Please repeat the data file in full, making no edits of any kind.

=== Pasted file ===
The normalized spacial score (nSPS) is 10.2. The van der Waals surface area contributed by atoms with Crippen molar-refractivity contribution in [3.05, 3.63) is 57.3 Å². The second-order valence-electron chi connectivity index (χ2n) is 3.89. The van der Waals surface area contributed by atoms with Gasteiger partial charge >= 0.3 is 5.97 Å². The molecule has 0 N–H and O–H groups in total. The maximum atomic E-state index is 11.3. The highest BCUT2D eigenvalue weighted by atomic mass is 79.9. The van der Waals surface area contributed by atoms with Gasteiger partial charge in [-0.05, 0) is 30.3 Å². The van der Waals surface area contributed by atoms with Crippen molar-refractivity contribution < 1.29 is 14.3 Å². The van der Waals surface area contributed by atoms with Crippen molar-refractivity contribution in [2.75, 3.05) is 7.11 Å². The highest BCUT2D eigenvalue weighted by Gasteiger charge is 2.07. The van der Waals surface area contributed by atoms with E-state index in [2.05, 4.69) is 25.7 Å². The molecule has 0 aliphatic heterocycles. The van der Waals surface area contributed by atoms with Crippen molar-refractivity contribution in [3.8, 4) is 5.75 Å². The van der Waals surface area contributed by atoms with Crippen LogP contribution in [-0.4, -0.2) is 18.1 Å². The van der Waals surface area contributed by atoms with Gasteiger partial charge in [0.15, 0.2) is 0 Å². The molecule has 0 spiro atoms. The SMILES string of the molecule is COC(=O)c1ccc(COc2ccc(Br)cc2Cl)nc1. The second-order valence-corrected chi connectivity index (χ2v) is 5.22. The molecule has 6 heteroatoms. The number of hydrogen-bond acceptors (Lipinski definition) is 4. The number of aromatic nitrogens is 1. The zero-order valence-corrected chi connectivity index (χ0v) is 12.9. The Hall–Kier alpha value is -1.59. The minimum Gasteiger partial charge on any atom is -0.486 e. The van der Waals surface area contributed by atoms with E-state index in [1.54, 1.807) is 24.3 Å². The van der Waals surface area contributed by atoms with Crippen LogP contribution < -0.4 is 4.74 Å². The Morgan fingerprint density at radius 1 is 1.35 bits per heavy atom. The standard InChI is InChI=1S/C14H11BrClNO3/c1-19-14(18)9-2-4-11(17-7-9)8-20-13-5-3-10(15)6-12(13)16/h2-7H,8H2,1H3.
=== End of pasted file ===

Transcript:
The normalized spacial score (nSPS) is 10.2. The van der Waals surface area contributed by atoms with Crippen molar-refractivity contribution in [3.05, 3.63) is 57.3 Å². The second-order valence-electron chi connectivity index (χ2n) is 3.89. The van der Waals surface area contributed by atoms with Gasteiger partial charge >= 0.3 is 5.97 Å². The molecule has 0 N–H and O–H groups in total. The maximum atomic E-state index is 11.3. The highest BCUT2D eigenvalue weighted by atomic mass is 79.9. The van der Waals surface area contributed by atoms with Gasteiger partial charge in [-0.05, 0) is 30.3 Å². The van der Waals surface area contributed by atoms with Crippen molar-refractivity contribution < 1.29 is 14.3 Å². The van der Waals surface area contributed by atoms with Crippen molar-refractivity contribution in [2.75, 3.05) is 7.11 Å². The highest BCUT2D eigenvalue weighted by Gasteiger charge is 2.07. The van der Waals surface area contributed by atoms with E-state index in [2.05, 4.69) is 25.7 Å². The molecule has 0 aliphatic heterocycles. The van der Waals surface area contributed by atoms with Crippen molar-refractivity contribution in [3.8, 4) is 5.75 Å². The van der Waals surface area contributed by atoms with Crippen LogP contribution in [-0.4, -0.2) is 18.1 Å². The van der Waals surface area contributed by atoms with Gasteiger partial charge in [0.15, 0.2) is 0 Å². The molecule has 0 spiro atoms. The SMILES string of the molecule is COC(=O)c1ccc(COc2ccc(Br)cc2Cl)nc1. The second-order valence-corrected chi connectivity index (χ2v) is 5.22. The molecule has 6 heteroatoms. The number of hydrogen-bond acceptors (Lipinski definition) is 4. The number of aromatic nitrogens is 1. The zero-order valence-corrected chi connectivity index (χ0v) is 12.9. The Hall–Kier alpha value is -1.59. The minimum Gasteiger partial charge on any atom is -0.486 e. The van der Waals surface area contributed by atoms with E-state index in [1.54, 1.807) is 24.3 Å². The van der Waals surface area contributed by atoms with Crippen LogP contribution < -0.4 is 4.74 Å². The Morgan fingerprint density at radius 1 is 1.35 bits per heavy atom. The standard InChI is InChI=1S/C14H11BrClNO3/c1-19-14(18)9-2-4-11(17-7-9)8-20-13-5-3-10(15)6-12(13)16/h2-7H,8H2,1H3.